A number of Emerson alumni and faculty were recently awarded grants from the Mass Cultural Council in the Fiction/Creative Nonfiction and Poetry categories.
With the motto, “Culture builds,” the Mass Cultural Council aims to make cultural life and education more accessible across the commonwealth.
Emersonians awarded the grant in the Fiction/Creative Nonfiction category include Asako Serizawa, MFA ’01; Jerald Walker, professor, WLP; Christine H. Chen, MFA ’20; Rani Neutill, affiliated faculty, WLP; Kit Haggard, MFA ’18, affiliated faculty, WLP; and Sara Fraser ’90.
Serizawa, author of Inheritors (Doubleday, 2020) and winner of the Story Prize Spotlight Award and the PEN/Open Book Ward, received a $15,000 grant. Originally from Japan and raised in Singapore, Jakarta, and Tokyo, she attended Tufts University and Brown University, in addition to Emerson College.
Walker, a graduate of the Iowa Writers’ Workshop, was granted $15,000. His most recent book, How to Make a Slave and Other Essays, was shortlisted for a National Book Award and won the 2020 Massachusetts Book Award in Nonfiction. His 2010 book, Street Shadows: A Memoir of Race, Rebellion, and Redemption, received a 2011 PEN New England/L.L. Winship Award for Nonfiction, and was named a Best Memoir of the Year by Kirkus Reviews.
Chen, who also received a $15,000 grant, is a scientist with a background in drug discovery research and scientific writing, as well as a fiction writer published in Boston in 100 Words, Tiny Molecules, Reclaiming Asian American Identity through Storytelling, among other places, according to her Linked In page.
Neutill was awarded $15,000. She currently teaches classes in creative writing and Asian American literature at both Tufts University and Emerson College, in addition to teaching classes in memoir at Grubstreet. Her work has previously appeared in The New York Times Book Review, Buzzfeed, Cosmopolitan, and The Washington Post, to name a few.
Haggard received a $5,000 grant. Her work has appeared in The Kenyon Review, The Masters Review, and Electric Literature, among other places. In addition to the Mass Cultural Council fellowship, she has also been awarded the Rex Warner Prize, the Nancy Lynn Schwartz Prize for Fiction, and the Jane Geske Award, amongst others.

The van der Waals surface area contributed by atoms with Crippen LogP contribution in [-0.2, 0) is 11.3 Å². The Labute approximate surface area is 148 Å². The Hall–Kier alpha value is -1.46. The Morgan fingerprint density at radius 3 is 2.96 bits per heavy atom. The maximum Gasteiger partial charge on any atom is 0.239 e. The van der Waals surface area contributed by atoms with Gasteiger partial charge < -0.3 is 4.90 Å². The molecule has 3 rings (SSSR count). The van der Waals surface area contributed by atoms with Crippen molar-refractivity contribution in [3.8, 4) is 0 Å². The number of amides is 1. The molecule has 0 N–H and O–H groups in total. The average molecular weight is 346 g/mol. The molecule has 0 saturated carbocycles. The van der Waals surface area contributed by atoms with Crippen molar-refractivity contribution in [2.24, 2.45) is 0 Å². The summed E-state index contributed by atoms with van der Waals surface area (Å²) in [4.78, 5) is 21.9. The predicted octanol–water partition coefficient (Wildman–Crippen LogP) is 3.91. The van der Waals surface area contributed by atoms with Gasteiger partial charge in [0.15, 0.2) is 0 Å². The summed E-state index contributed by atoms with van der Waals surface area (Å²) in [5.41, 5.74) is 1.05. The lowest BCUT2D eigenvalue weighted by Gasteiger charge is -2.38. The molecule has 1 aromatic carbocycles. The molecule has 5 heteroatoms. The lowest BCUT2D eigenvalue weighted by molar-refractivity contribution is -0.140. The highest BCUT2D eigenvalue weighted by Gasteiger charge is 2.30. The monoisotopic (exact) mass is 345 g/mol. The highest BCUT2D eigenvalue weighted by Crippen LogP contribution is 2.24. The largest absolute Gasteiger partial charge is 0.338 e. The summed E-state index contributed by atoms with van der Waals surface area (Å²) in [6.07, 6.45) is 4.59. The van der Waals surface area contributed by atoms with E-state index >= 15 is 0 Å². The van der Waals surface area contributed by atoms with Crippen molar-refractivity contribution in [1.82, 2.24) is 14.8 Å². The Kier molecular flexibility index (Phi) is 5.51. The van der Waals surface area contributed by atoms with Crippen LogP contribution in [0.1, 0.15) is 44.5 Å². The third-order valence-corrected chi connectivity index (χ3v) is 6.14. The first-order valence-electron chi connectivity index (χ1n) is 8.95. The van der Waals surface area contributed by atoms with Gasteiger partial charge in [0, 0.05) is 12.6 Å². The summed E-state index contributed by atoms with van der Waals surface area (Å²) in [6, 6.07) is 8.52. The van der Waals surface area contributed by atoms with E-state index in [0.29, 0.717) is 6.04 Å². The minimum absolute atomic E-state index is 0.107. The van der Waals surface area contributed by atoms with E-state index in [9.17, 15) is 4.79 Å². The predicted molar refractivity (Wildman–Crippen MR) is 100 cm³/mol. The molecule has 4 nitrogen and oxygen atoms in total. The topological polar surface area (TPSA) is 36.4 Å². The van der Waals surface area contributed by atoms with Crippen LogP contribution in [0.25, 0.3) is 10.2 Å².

Fraser received a $5,000 grant. She is the author of Long Division (Black Rose Writing, 2019) and Just River (Black Rose Writing, 2021). Her work has also appeared in Wilderness House Literary Review, Stonecrop, Jabberwock Review, and more.
The faculty and alumni who received the grant in the Poetry category include Danielle Legros Georges ’86, LHD ’16; Rajiv Mohabir, Assistant Professor, WLP; Tatiana Johnson-Boria, MFA ’21 affiliated faculty, WLP; and Reginald Gibson, affiliated faculty, Professional Studies.
Legros Georges, author of several books of poetry, including The Dear Remote Nearness of You (Barrow Street Press, 2016) and Island Heart: The Poems of Ida Faubert (translation) (Subpress Books, 2021) received a $15,000 grant. She served as the second poet laureate of Boston from 2015 to 2019.
Mohabir received a grant of $15,000. He is the author of the poetry collections The Taxidermist’s Cut (Four Way Books, 2016) and The Cowherd’s Son (Tupelo Press, 2017), winner of the Kundiman Poetry Prize. He received the New Immigrant Writing Award from Restless Books for his memoir Antiman (Restless Books, 2021). Mohabir is currently Translations Editor at Waxwaving Journal and teaches in the Writing, Literature and Publishing department at Emerson.
Johnson-Boria received a $15,000 grant. She is the author of the forthcoming collection, Nocturne in Joy (2023). She teaches at Emerson, GrubStreet, and Catapult, among other programs. She also coaches writers and creatives to help them develop creative strategies to effectively communicate, market, and execute their ideas.
Gibson was awarded a $5,000 grant. His poetry book Storms Beneath the Skin (EM Press, 2001) received the Golden Pen Award. He has toured with the Chicago Mask Ensemble, performing poetic adaptations of diverse myths from all over the world. Gibson also founded Neon JuJu, a literary and musical arts ensemble that combines classic literary texts with Middle Eastern, European, and Contemporary American styles of music.